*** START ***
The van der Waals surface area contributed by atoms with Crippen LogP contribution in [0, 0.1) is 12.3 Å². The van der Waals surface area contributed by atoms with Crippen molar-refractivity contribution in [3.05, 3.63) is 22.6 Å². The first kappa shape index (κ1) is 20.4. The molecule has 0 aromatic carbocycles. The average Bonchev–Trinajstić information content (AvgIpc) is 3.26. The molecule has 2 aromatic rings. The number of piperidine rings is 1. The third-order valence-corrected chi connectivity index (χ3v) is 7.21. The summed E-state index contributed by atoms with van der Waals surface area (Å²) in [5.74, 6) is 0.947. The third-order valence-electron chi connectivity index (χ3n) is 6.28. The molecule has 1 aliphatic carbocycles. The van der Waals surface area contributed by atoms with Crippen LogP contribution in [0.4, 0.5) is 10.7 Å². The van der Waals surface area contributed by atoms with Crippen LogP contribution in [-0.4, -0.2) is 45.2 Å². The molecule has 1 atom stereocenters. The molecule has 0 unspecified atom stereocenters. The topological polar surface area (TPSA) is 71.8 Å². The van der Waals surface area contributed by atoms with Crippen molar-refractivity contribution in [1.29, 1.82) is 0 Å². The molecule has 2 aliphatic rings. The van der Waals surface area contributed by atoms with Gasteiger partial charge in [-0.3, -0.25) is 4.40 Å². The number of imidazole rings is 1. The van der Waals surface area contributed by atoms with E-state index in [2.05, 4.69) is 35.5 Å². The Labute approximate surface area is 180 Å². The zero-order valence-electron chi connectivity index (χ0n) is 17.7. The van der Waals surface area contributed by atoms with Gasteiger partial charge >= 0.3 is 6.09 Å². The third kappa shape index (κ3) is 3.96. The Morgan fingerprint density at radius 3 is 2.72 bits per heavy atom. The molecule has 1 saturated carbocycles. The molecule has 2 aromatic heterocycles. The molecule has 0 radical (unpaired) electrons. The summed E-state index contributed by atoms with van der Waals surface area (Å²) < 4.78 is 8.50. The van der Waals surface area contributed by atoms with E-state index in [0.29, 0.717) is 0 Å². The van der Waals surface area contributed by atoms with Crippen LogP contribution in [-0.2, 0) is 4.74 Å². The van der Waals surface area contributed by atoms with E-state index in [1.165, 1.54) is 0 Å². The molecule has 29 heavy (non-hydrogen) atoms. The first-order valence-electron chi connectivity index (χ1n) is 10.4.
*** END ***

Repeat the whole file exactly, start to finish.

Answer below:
The van der Waals surface area contributed by atoms with Crippen LogP contribution in [0, 0.1) is 12.3 Å². The van der Waals surface area contributed by atoms with Crippen molar-refractivity contribution in [3.05, 3.63) is 22.6 Å². The first kappa shape index (κ1) is 20.4. The molecule has 0 aromatic carbocycles. The average Bonchev–Trinajstić information content (AvgIpc) is 3.26. The molecule has 2 aromatic rings. The number of piperidine rings is 1. The third-order valence-corrected chi connectivity index (χ3v) is 7.21. The summed E-state index contributed by atoms with van der Waals surface area (Å²) in [5.74, 6) is 0.947. The third-order valence-electron chi connectivity index (χ3n) is 6.28. The molecule has 1 aliphatic carbocycles. The van der Waals surface area contributed by atoms with Crippen LogP contribution in [0.4, 0.5) is 10.7 Å². The van der Waals surface area contributed by atoms with Crippen LogP contribution in [-0.4, -0.2) is 45.2 Å². The molecule has 1 atom stereocenters. The molecule has 0 unspecified atom stereocenters. The topological polar surface area (TPSA) is 71.8 Å². The van der Waals surface area contributed by atoms with Crippen molar-refractivity contribution in [1.29, 1.82) is 0 Å². The molecule has 2 aliphatic rings. The van der Waals surface area contributed by atoms with Gasteiger partial charge in [-0.3, -0.25) is 4.40 Å². The number of imidazole rings is 1. The van der Waals surface area contributed by atoms with E-state index in [2.05, 4.69) is 35.5 Å². The Labute approximate surface area is 180 Å². The zero-order valence-electron chi connectivity index (χ0n) is 17.7. The van der Waals surface area contributed by atoms with Gasteiger partial charge >= 0.3 is 6.09 Å². The third kappa shape index (κ3) is 3.96. The Morgan fingerprint density at radius 3 is 2.72 bits per heavy atom. The molecule has 1 saturated carbocycles. The molecule has 2 aromatic heterocycles. The molecule has 0 radical (unpaired) electrons. The summed E-state index contributed by atoms with van der Waals surface area (Å²) < 4.78 is 8.50. The van der Waals surface area contributed by atoms with E-state index in [0.29, 0.717) is 0 Å². The van der Waals surface area contributed by atoms with Crippen LogP contribution in [-0.2, 0) is 4.74 Å². The van der Waals surface area contributed by atoms with E-state index in [1.165, 1.54) is 0 Å². The molecule has 29 heavy (non-hydrogen) atoms. The first-order valence-electron chi connectivity index (χ1n) is 10.4.